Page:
This is pretty hilariously written as if western media weren't up to the same thing. RT and BBC News occupy neighbouring channels on local TV, so over the past few weeks I've been entertaining myself by repeatedly flicking from one view to the other.
As for the BBC coverage, this is one of my favourites: http://i.imgur.com/vkFqM3Q.png . It's as if the Russians crossed the sea to invade the mainland of poor old Ukraine. Compare to this: http://i.imgur.com/BXsojhV.png , notice the magically disappearing expanse of water mostly segregating Ukraine from Crimea.
Except that it doesn't. While Crimea is a peninsula, surrounded on three sides by sea, there's only one major road from Crimea to the Ukraine, which runs through Krasnoperekopśk. This is because the Crimean border with Ukraine is mostly inlets lake and weirs, and there are just minor alternative bridges and roads.
Neither map is correct, that is the point I take from the parents comment.
I rarely do. When I have to (or want to) I ask a relative or a close friend of mine. Usually my brother. I think in the last ten year I haven't made more than ten online purchases.
So... Not owning a credit cart isn't (for the moment) an inconvenience for me because I rarely need to use one and if I have to I can find someone to help me with it.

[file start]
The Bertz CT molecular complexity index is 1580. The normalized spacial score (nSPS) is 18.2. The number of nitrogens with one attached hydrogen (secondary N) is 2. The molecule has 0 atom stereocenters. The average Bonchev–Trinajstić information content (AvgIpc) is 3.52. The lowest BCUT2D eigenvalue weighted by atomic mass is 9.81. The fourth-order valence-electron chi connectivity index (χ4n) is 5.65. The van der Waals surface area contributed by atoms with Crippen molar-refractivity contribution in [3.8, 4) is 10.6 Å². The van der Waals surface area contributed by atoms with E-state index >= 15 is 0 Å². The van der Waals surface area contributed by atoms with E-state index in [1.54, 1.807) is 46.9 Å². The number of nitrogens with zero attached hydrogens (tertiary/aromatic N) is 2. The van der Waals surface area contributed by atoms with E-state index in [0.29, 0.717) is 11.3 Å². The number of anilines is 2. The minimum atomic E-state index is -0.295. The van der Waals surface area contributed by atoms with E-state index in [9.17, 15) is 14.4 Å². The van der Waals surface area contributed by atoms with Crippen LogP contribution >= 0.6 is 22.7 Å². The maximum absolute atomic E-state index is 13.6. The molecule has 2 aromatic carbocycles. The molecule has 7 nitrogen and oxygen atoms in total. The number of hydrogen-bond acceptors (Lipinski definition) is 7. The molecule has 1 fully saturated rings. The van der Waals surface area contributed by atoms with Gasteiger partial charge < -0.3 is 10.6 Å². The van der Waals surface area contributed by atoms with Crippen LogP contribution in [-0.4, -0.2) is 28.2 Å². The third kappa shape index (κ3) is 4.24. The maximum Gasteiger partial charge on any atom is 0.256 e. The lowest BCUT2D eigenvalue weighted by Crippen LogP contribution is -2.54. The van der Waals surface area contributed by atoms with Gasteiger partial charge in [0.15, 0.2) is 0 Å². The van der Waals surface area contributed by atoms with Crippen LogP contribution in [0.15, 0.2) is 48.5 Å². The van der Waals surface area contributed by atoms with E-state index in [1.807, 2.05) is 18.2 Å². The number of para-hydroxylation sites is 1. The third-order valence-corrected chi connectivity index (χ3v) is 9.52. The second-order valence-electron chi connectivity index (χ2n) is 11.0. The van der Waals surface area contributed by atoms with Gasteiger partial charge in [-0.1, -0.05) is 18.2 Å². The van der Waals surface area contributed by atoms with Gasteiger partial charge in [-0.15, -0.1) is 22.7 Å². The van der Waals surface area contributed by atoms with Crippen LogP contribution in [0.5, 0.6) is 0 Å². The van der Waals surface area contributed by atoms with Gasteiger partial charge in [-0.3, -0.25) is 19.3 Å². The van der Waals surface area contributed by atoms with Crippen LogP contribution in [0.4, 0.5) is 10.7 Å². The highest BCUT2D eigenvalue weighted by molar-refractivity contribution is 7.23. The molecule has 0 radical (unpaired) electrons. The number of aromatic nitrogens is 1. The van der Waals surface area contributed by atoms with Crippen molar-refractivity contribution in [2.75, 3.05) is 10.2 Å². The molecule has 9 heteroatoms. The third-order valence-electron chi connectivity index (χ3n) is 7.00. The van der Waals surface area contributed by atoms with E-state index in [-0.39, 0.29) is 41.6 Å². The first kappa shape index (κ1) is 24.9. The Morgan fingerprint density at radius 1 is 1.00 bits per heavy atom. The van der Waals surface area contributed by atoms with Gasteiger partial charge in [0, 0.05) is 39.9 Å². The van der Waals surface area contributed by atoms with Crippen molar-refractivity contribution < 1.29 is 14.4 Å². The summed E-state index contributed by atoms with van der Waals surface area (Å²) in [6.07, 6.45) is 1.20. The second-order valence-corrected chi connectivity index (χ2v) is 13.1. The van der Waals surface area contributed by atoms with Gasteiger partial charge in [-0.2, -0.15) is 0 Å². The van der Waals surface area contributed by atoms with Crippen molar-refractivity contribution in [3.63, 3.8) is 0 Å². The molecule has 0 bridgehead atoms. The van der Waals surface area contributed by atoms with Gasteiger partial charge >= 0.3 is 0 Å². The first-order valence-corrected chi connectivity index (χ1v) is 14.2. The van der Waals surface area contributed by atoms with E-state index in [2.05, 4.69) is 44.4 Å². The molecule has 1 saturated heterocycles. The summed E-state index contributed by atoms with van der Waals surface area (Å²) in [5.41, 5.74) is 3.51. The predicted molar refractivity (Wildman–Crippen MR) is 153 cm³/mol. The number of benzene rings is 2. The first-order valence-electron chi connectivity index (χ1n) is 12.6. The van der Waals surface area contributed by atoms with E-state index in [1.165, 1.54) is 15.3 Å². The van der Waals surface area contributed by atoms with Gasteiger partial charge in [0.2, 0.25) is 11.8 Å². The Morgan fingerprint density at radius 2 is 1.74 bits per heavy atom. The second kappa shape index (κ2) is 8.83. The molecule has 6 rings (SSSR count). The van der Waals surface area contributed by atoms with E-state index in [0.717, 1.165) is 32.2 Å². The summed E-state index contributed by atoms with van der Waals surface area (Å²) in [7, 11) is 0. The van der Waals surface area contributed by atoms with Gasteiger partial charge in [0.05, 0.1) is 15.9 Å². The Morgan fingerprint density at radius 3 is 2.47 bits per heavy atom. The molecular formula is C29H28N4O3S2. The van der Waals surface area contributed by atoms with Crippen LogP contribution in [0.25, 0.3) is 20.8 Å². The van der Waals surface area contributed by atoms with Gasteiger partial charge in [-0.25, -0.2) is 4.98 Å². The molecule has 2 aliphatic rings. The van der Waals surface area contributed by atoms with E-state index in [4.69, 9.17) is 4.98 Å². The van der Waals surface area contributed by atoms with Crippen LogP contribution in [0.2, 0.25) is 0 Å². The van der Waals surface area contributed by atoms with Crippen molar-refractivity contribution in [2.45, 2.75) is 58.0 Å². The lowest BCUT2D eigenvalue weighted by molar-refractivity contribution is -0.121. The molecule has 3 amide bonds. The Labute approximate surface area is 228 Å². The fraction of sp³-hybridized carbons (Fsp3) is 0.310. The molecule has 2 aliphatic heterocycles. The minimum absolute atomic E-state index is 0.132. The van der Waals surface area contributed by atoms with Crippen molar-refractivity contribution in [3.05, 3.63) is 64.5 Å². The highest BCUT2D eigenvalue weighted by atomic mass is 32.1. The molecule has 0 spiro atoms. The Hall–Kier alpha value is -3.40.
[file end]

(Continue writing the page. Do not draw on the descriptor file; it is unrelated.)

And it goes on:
I pay my bills via the online banking system my bank set up though. I use a card (one issued by my bank to each of its clients that allows me to pay for stuff IRL or to retrieve cash from ATMs) with a little calculator-like device that churns out temporary authentication codes. This system only works with my bank though ; I can't use it to buy from online vendors. But I don't think it qualifies as online purchases. It wouldn't let me buy hosting for instance :)
 there are some exceptions though. ie mobile company generates links that initiate a transaction I have to confirm via the calculator and by logging into my bank.
1. Note that there are no plans for postgres to implement a specialised UPSERT. The plan was/is to implement MERGE, which is a fair bit more generic (especially with the 2008 and 2011 extensions). In fact, TFA very specifically disagrees with this route in his conclusion.
2. IIRC the rule method does not work correctly for multiple-rows inserts including duplicates
> 1. Note that there are no plans for postgres to implement a specialised UPSERT. The plan was/is to implement MERGE, which is a fair bit more generic (especially with the 2008 and 2011 extensions). In fact, TFA very specifically disagrees with this route in his conclusion.
Does the SQL standard actually guarantee that a MERGE is atomic? After all the MERGE statement involves a subselect which seems to be about as concurrency safe as a SQLite replace insert which a join.
There is a patch for specialized UPSERT which was being actively developed very recently. I would not be surprised if it makes it into PostgreSQL 9.5. On the other hand there is currently no working being done on MERGE.